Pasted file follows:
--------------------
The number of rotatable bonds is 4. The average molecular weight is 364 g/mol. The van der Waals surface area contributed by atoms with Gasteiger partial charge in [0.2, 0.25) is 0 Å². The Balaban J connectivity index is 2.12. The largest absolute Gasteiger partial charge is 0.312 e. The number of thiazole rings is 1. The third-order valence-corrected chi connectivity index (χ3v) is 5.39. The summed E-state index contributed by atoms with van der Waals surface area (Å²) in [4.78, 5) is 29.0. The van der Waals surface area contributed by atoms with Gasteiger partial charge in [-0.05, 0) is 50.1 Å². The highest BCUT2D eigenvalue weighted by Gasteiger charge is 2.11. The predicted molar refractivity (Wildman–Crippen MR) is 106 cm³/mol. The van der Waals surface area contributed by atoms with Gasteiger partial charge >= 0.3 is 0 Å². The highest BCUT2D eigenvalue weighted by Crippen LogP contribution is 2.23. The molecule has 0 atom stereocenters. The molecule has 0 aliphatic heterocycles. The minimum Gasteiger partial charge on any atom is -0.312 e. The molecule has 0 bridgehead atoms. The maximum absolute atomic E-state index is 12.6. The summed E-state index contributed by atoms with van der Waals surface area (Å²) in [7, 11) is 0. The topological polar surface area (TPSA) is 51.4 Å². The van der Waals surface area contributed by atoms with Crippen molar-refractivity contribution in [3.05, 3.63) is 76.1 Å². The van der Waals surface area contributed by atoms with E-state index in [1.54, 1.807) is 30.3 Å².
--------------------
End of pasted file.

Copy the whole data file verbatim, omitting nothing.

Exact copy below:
The number of rotatable bonds is 4. The average molecular weight is 364 g/mol. The van der Waals surface area contributed by atoms with Gasteiger partial charge in [0.2, 0.25) is 0 Å². The Balaban J connectivity index is 2.12. The largest absolute Gasteiger partial charge is 0.312 e. The number of thiazole rings is 1. The third-order valence-corrected chi connectivity index (χ3v) is 5.39. The summed E-state index contributed by atoms with van der Waals surface area (Å²) in [4.78, 5) is 29.0. The van der Waals surface area contributed by atoms with Gasteiger partial charge in [-0.05, 0) is 50.1 Å². The highest BCUT2D eigenvalue weighted by Gasteiger charge is 2.11. The predicted molar refractivity (Wildman–Crippen MR) is 106 cm³/mol. The van der Waals surface area contributed by atoms with Gasteiger partial charge >= 0.3 is 0 Å². The highest BCUT2D eigenvalue weighted by Crippen LogP contribution is 2.23. The molecule has 0 atom stereocenters. The molecule has 0 aliphatic heterocycles. The minimum Gasteiger partial charge on any atom is -0.312 e. The molecule has 0 bridgehead atoms. The maximum absolute atomic E-state index is 12.6. The summed E-state index contributed by atoms with van der Waals surface area (Å²) in [7, 11) is 0. The topological polar surface area (TPSA) is 51.4 Å². The van der Waals surface area contributed by atoms with Crippen molar-refractivity contribution in [3.05, 3.63) is 76.1 Å². The van der Waals surface area contributed by atoms with E-state index in [1.54, 1.807) is 30.3 Å².